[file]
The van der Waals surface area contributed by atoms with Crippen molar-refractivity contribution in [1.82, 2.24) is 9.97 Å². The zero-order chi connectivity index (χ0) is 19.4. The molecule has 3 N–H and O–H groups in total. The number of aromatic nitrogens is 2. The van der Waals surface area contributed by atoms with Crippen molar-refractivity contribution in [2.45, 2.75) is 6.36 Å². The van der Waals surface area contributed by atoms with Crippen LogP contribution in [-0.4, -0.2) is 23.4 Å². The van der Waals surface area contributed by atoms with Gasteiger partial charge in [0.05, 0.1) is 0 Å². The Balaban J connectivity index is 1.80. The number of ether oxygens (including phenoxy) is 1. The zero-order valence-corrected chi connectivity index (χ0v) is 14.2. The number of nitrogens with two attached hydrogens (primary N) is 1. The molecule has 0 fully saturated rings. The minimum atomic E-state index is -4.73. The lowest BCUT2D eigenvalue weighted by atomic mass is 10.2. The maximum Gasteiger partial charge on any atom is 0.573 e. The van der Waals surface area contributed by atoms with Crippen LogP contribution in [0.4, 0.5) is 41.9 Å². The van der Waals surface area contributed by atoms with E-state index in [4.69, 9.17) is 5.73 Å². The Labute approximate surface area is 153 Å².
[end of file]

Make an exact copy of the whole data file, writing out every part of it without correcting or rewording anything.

The van der Waals surface area contributed by atoms with Crippen molar-refractivity contribution in [1.82, 2.24) is 9.97 Å². The zero-order chi connectivity index (χ0) is 19.4. The molecule has 3 N–H and O–H groups in total. The number of aromatic nitrogens is 2. The van der Waals surface area contributed by atoms with Crippen molar-refractivity contribution in [2.45, 2.75) is 6.36 Å². The van der Waals surface area contributed by atoms with Crippen LogP contribution in [-0.4, -0.2) is 23.4 Å². The van der Waals surface area contributed by atoms with Gasteiger partial charge in [0.05, 0.1) is 0 Å². The Balaban J connectivity index is 1.80. The number of ether oxygens (including phenoxy) is 1. The zero-order valence-corrected chi connectivity index (χ0v) is 14.2. The number of nitrogens with two attached hydrogens (primary N) is 1. The molecule has 0 fully saturated rings. The minimum atomic E-state index is -4.73. The lowest BCUT2D eigenvalue weighted by atomic mass is 10.2. The maximum Gasteiger partial charge on any atom is 0.573 e. The van der Waals surface area contributed by atoms with Crippen LogP contribution in [0.4, 0.5) is 41.9 Å². The van der Waals surface area contributed by atoms with E-state index in [4.69, 9.17) is 5.73 Å². The Labute approximate surface area is 153 Å².